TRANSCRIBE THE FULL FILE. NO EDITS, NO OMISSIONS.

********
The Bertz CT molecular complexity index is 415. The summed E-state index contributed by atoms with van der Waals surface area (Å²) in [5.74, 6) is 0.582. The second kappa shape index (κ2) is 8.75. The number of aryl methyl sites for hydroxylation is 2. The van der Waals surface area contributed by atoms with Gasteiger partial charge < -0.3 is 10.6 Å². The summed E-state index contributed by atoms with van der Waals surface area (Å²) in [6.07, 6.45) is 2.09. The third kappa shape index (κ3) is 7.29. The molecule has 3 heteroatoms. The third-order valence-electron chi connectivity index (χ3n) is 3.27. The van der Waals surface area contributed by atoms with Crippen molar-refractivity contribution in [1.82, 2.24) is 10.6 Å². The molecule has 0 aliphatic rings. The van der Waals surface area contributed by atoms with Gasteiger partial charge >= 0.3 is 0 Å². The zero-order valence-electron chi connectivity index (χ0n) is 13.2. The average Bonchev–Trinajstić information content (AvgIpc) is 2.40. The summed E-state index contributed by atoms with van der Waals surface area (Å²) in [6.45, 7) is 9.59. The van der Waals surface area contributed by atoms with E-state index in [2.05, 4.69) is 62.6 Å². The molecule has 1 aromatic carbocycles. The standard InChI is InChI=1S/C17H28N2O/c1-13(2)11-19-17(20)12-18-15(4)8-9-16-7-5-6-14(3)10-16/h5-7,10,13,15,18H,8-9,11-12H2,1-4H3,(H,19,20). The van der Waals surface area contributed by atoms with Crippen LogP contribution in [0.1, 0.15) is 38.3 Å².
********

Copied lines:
The Bertz CT molecular complexity index is 415. The summed E-state index contributed by atoms with van der Waals surface area (Å²) in [5.74, 6) is 0.582. The second kappa shape index (κ2) is 8.75. The number of aryl methyl sites for hydroxylation is 2. The van der Waals surface area contributed by atoms with Gasteiger partial charge < -0.3 is 10.6 Å². The summed E-state index contributed by atoms with van der Waals surface area (Å²) in [6.07, 6.45) is 2.09. The third kappa shape index (κ3) is 7.29. The molecule has 3 heteroatoms. The third-order valence-electron chi connectivity index (χ3n) is 3.27. The van der Waals surface area contributed by atoms with Crippen molar-refractivity contribution in [1.82, 2.24) is 10.6 Å². The molecule has 0 aliphatic rings. The van der Waals surface area contributed by atoms with Gasteiger partial charge >= 0.3 is 0 Å². The zero-order valence-electron chi connectivity index (χ0n) is 13.2. The average Bonchev–Trinajstić information content (AvgIpc) is 2.40. The summed E-state index contributed by atoms with van der Waals surface area (Å²) in [6.45, 7) is 9.59. The van der Waals surface area contributed by atoms with E-state index in [2.05, 4.69) is 62.6 Å². The molecule has 1 aromatic carbocycles. The standard InChI is InChI=1S/C17H28N2O/c1-13(2)11-19-17(20)12-18-15(4)8-9-16-7-5-6-14(3)10-16/h5-7,10,13,15,18H,8-9,11-12H2,1-4H3,(H,19,20). The van der Waals surface area contributed by atoms with Crippen LogP contribution in [0.1, 0.15) is 38.3 Å².